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Mail run opens Hawkesbury River ‘secrets’

By Evelyn A. Opilas
Photos: Evelyn A. Opilas
January 21, 2018


“Join us for a light-hearted look at the magnificent Hawkesbury… as we deliver… the mail and other daily essentials…”, the brochure invited, and being drawn, I take opportunities to join The Riverboat Postman as it plies its route and in the process also unfolds the river’s ‘secrets’ to the many similarly hooked.

So enticed that within the span of one week in early January, I boarded The Riverboat Postman twice, waking up at 5:30am to catch the train to Strathfield to connect with the Newcastle line, only to find on those two occasions that ongoing track work meant I had to go to Epping and catch a bus to Berowra for the Newcastle service that will get me to Hawkesbury River station to catch the boat – yes, also on days when the heavens decided to open up.

Did I mind? Of course not, for the three-hour-and-a-bit mail run ticked the boxes that made one do the unusual willingly, knowingly, consciously – fun, adventure, sense of pride.

Fun, because the day provided a diversion from one’s daily routine; adventure because of serendipitous moments that could arise; sense of pride because one has contributed to another person’s fun and adventure, ergo, pleasant memories.

In fact there seems to be something about water transport that stop many individuals from going on a boat – “I’ll get dizzy.”; “I’ll get sick.”; “I can’t swim.” – so I get thrilled when family or friends agree to ‘sail’ with me.

“Try cruising the Hawkesbury,” I pitched to my friend, classmate and frequent Sydney visitor Philippine Daily Inquirer food columnist Norma Olizon-Chikiamco, over lunch of kare-kare, softshell crab adobo, baby crispy pata at Makati’s Milky Way – and its well-known halo-halo for dessert too.

“It’ll give you another flavour of Sydney,” I encouraged, aware of my fellow journo’s passion for delightful culinary experiences.

That was in December, before I returned to Sydney from a most profound pilgrimage to The Holy Land via Manila.

A couple-of-weeks-and-a-bit later, there we were on The Riverboat Postman with Norma’s husband Toti, who heads the Foundation for Economic Freedom, daughters Pia, who oversees editorial content for an animation firm in Los Angeles, and Lisa, a curator with the National Gallery of Singapore, and her brother Vic Olizon, who works with Ausgrid, relaxing, enjoying the views, and listening to onboard commentary that assured us “at least 95 per cent of what you hear it true”.

(By the way, should you happen to be in Singapore between now and 11 Mar 2018, Lisa curated the Juan Luna exhibit of “Between Worlds: Raden Saleh and Juan Luna”, a part of “Century of Light”, an exhibition at the NGS of major works by masters including Saleh, Luna, Claude Monet, Pierre-Auguste Renoir and Paul Cezanne, with Luna’s ‘The Death of Cleopatra’ on show to the public for the very first time.)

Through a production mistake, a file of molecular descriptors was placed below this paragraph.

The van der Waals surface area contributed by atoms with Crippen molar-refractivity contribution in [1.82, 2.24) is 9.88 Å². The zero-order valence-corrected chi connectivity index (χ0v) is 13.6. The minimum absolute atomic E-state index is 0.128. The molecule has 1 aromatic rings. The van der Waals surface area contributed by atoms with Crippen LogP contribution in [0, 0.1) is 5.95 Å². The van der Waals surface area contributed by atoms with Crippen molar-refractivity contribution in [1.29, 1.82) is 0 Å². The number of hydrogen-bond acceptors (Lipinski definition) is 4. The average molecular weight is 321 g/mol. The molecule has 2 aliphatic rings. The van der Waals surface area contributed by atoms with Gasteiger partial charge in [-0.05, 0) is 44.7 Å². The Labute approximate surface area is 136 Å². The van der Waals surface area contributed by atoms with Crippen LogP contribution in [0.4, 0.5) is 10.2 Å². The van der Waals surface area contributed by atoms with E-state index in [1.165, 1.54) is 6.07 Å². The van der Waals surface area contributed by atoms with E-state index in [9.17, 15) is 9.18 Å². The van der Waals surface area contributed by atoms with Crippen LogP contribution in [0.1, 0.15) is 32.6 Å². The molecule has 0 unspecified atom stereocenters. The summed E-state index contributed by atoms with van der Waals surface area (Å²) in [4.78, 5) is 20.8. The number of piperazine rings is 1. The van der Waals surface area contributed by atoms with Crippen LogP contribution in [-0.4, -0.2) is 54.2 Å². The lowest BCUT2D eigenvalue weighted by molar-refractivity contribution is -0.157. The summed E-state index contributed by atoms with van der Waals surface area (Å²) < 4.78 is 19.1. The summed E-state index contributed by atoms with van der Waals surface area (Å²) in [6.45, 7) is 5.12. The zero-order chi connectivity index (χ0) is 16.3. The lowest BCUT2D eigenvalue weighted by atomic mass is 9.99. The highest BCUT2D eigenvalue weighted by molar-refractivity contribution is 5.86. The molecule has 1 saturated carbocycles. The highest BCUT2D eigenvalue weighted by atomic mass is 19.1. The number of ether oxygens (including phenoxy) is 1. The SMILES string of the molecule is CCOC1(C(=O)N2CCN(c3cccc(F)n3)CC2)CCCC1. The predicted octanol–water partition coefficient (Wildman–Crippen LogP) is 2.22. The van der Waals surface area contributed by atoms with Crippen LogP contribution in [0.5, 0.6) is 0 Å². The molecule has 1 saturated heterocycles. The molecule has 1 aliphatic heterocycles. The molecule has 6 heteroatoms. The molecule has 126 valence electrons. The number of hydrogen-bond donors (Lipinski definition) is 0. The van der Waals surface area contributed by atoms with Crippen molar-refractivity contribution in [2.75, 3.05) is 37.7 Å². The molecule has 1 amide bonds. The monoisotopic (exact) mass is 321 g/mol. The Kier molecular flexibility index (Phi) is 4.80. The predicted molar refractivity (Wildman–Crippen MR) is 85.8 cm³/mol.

With mail to the seven island stops – Dangar and Milson Islands, Kangaroo Point, Bar Point, Marlow Creek, Fisherman’s Point and Milson’s Passage – tucked safely on board the catamaran Zarapito, The Riverboat Postman, the last remaining mail boat in Australia delivering snail mail, set sail at 10am, our departure delayed by other boats at the marina, providentially perhaps, because our skipper Russell returned to the wharf to collect several members of a family who had bookings but had arrived late.

Why complain? By then we were munching on lovely ANZAC biscuits and sipping hot coffee or tea, keeping us warm from the inclement conditions outside of our boat.

“The sun will be out soon,” we comforted each other, looking for any breaks in the sky as we sailed away and became privy to ‘secrets’ about the Hawkesbury River only locals could share, be they natural, historical or designed.

The secrets of Mother Nature abound – amazing sandstone formations dating thousands of years, sturdy mangroves protecting the river’s ecosystems, shrieking native birds flying hide-and-seek among the eucalyptus trees.

There are also secrets of the historical kind, for example, the wreckage of Australia’s first warship, the destroyer HMAS Parramatta, lying derelict on a mud bank north of Milson Island.

Milson Island, first settled over 100 years ago and accessible only by boat or ferry, had been used as a mental hospital, a jail, and presently as sports and recreation centre of the NSW Office of Sports. The anecdotes of nocturnal shenanigans, police arrests and the prohibited adventures in town seem to give the island its well-earned charm.

As for secrets by design, what could surpass the Republic of Milsons Passage and its self-proclaimed king John Carrick, who appeared on the dock on my visit six days later to get his eagerly awaited mail, informing guests he could be interviewed yet seemed to be more interested in the conversation between the local historian and our MV Emily Melvey skipper Justin?

Others obliged; I took photos instead of this colourful character and his domain, having returned with family members to help niece Michelle celebrate a birthday on board The Riverboat Postman and to give the rest a glimpse of the homes, hamlets and hideaways that punctuate the Hawkesbury.

We tuck into the Ploughman-style lunch of ham, cheese, salad greens, cucumber, carrots, pickled onions, and a freshly-baked Turkish bread roll served with butter, chutneys, condiments as the mail run headed back to shore to drop anchor, the Hawkesbury’s ‘secrets’ no more.

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